Using Oven Cleaner to Clean Cast Iron

Cast iron, especially cast-iron cookware, has a tendency to get dirty.
Whether it's a cast-iron grill, grate, skillet or pan, burnt-on food can seem impossible to remove. Of course, if not properly maintained, cast iron can also easily rust. You need not, however, consider discarding the cast iron. With a bit of scrubbing, ingenuity and a few common cleaning supplies, you can rejuvenate your cast-iron piece.

Step 1

Put on your rubber gloves, gather the cast-iron pieces you wish to clean and find a well-ventilated area in which to work. Oven cleaner fumes can become overwhelming if you’re not careful.

Step 2

Coat the cast iron in oven cleaner, spraying it thoroughly. Try not to get it on your skin or breathe in the fumes.

Step 3

Place the cast iron into a plastic trash bag and tightly tie the bag shut. If you wish, you can use a plastic tie or rubber band to seal the bag. The plastic should be airtight to prolong the cleaning action.

Step 4

Lift the plastic bag carefully, so as not to rip it, and set it in a safe place. Allow the cast iron to soak in the oven cleaner for about two days.

Step 5

Remove the cast iron while wearing your protective gloves, and move to the sink.

Step 6

Scrub the cast iron under water using a scouring pad. Mix in a small amount of dish detergent, just enough to create suds. If the cast iron is still rusty or extremely dirty, use a wire brush to scrub. Continue until you’re satisfied with the results.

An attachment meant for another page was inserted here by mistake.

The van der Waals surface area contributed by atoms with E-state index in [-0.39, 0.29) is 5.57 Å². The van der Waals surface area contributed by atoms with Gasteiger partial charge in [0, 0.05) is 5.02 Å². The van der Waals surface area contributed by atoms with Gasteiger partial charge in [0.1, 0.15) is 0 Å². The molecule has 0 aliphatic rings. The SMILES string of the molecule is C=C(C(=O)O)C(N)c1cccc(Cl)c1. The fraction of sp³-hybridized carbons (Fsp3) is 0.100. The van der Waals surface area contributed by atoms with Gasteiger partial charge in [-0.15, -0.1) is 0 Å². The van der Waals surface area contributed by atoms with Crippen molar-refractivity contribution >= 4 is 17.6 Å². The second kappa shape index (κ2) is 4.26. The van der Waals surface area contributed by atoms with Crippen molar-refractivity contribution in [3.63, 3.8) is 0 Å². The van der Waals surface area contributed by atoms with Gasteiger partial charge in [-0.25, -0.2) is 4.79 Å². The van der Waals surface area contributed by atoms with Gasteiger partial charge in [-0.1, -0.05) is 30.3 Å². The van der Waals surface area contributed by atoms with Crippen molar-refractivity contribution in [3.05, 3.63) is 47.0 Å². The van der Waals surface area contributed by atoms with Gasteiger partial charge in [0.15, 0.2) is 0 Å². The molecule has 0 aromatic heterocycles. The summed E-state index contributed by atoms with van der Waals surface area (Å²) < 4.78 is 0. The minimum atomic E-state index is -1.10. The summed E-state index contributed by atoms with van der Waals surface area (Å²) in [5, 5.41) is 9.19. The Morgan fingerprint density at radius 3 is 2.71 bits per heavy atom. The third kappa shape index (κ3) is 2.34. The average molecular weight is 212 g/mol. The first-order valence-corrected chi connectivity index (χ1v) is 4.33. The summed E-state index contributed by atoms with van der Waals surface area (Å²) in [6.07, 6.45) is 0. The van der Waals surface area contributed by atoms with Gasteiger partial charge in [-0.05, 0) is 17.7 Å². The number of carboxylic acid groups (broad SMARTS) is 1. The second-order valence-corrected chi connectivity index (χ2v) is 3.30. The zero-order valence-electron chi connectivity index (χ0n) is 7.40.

Step 7

Dry the cast iron immediately with towels. Do not allow the cast iron to soak or remain wet, as it will cause rusting.

Step 8

Use a clean towel to apply a light coat of vegetable oil on the cast iron, especially if you will be storing it. This will help prevent rust.

Things You Will Need

  • Can of oven cleaner
  • Mild dish detergent
  • Vegetable oil
  • Towels
  • Wire brush
  • Scouring pad
  • Plastic trash bag
  • Rubber gloves

About the Author

Arthur Barnhouse has written numerous short stories, contributed content to various websites and was an invited speaker at a university symposium on creative writing. He began writing in 2002 and holds a Bachelor of Arts in English literature from the University of Pittsburgh. Barnhouse has driven across the United States numerous times and draws upon his travel experiences in his writing.